Galeterone and The Next Generation Galeterone Analogs, VNPP414 and VNPP433-3β Exert Potent Therapeutic Effects in Castration-/Drug-Resistant Prostate Cancer Preclinical Models In Vitro and In Vivo.

Printer-friendly versionPrinter-friendly versionPDF versionPDF version
TitleGaleterone and The Next Generation Galeterone Analogs, VNPP414 and VNPP433-3β Exert Potent Therapeutic Effects in Castration-/Drug-Resistant Prostate Cancer Preclinical Models In Vitro and In Vivo.
Publication TypeJournal Article
Year of Publication2019
AuthorsKwegyir-Afful, AK, Ramalingam, S, Ramamurthy, VP, Purushottamachar, P, Murigi, FN, Vasaitis, TS, Huang, W, Kane, MA, Zhang, Y, Ambulos, N, Tiwari, S, Srivastava, P, Nnane, IP, Hussain, A, Qiu, Y, Weber, DJ, Njar, VCO
JournalCancers (Basel)
Volume11
Issue11
Date Published2019 Oct 24
ISSN2072-6694
Abstract

These studies compared the efficacies of our clinical agent galeterone (Gal) and the FDA-approved prostate cancer drug, enzalutamide (ENZ) with two lead next generation galeterone analogs (NGGAs), VNPP414 and VNPP433-3β, using prostate cancer (PC) in vitro and in vivo models. Antitumor activities of orally administered agents were also assessed in CWR22Rv1 tumor-bearing mice. We demonstrated that Gal and NGGAs degraded AR/AR-V7 and Mnk1/2; blocked cell cycle progression and proliferation of human PC cells; induced apoptosis; inhibited cell migration, invasion, and putative stem cell markers; and reversed the expression of epithelial-to-mesenchymal transition (EMT). In addition, Gal/NGGAs (alone or in combination) also inhibited the growth of ENZ-, docetaxel-, and mitoxantrone-resistant human PC cell lines. The NGGAs exhibited improved pharmacokinetic profiles over Gal in mice. Importantly, in vivo testing showed that VNPP433-3β (at 7.53-fold lower equimolar dose than Gal) markedly suppressed (84% vs. Gal, 47%; < 0.01) the growth of castration-resistant PC (CRPC) CWR22Rv1 xenograft tumors, with no apparent host toxicity. ENZ was ineffective in this CRPC xenograft model. In summary, our findings show that targeting AR/AR-V7 and Mnk1/2 for degradation represents an effective therapeutic strategy for PC/CRPC treatment and supports further development of VNPP433-3β towards clinical investigation.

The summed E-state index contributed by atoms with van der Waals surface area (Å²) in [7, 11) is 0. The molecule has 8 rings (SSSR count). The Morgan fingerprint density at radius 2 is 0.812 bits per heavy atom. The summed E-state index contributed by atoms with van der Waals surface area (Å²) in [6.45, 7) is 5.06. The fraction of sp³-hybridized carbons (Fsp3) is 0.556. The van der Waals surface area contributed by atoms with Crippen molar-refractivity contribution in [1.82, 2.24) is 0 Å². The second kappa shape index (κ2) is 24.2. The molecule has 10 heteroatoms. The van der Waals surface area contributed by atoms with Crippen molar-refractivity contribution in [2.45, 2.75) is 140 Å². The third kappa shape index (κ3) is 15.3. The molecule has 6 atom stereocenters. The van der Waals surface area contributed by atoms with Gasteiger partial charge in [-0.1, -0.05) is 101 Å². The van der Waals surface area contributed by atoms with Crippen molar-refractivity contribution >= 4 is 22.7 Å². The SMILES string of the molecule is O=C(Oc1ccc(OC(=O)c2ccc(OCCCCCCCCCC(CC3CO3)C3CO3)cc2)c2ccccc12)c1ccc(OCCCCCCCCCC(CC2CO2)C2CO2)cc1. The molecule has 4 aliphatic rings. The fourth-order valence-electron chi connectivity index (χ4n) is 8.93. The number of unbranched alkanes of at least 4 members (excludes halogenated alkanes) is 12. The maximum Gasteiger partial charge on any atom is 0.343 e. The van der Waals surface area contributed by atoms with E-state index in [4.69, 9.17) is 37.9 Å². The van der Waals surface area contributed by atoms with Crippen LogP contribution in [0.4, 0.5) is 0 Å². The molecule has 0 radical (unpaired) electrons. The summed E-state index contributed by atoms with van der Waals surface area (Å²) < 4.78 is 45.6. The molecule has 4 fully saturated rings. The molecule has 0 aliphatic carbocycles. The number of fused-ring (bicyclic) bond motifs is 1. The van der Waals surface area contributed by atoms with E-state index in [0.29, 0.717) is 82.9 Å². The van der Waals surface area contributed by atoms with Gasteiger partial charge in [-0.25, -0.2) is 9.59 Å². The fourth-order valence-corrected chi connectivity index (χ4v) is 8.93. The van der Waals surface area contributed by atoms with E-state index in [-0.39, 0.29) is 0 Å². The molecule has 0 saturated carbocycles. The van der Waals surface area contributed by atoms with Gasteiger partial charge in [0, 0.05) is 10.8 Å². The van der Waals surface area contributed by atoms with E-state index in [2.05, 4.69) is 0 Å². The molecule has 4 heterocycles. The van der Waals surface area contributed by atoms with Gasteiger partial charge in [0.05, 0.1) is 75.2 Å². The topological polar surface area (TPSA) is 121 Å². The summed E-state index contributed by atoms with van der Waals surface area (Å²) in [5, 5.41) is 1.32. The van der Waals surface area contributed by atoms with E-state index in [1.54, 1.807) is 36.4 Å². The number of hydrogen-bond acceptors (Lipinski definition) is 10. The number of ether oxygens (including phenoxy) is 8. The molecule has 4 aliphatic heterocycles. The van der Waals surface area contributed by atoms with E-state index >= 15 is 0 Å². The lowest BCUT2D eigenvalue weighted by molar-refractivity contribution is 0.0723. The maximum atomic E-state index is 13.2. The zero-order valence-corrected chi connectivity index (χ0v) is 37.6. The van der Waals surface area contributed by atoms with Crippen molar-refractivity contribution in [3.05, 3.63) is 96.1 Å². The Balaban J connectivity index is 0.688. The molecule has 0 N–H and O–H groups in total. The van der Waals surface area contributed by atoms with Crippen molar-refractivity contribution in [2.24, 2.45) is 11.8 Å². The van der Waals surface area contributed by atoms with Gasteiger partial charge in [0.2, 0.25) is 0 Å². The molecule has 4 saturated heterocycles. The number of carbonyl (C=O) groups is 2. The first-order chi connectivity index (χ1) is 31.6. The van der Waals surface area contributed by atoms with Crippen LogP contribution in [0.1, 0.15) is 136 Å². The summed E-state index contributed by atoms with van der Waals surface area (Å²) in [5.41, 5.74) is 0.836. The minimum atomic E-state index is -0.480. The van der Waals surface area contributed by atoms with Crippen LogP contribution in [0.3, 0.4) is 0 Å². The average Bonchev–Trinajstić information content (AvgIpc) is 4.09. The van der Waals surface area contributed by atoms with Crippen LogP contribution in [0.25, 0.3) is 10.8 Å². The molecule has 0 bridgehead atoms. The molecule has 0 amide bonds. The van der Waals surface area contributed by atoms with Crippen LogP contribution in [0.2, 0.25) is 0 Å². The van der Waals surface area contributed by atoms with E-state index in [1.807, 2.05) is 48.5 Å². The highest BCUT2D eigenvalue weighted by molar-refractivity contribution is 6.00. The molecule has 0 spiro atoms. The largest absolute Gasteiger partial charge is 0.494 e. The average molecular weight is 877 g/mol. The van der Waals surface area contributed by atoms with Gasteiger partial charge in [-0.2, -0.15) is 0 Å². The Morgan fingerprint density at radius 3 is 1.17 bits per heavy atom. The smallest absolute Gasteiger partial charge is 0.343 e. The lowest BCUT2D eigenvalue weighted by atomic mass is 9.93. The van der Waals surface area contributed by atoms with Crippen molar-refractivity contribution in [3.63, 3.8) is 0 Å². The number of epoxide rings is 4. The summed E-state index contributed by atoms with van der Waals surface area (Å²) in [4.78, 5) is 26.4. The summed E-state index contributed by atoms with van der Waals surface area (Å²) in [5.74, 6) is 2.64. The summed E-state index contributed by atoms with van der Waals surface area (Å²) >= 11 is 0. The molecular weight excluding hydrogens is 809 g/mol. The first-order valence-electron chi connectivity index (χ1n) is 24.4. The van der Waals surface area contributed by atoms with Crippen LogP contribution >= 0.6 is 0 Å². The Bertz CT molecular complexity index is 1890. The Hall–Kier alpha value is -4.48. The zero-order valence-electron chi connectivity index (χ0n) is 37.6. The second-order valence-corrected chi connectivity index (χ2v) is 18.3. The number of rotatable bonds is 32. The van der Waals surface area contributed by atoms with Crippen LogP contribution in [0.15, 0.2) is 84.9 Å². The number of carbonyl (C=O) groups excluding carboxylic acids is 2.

DOI10.3390/cancers11111637
Alternate JournalCancers (Basel)
PubMed ID31653008
Grant ListR01CA224696 / NH / NIH HHS / United States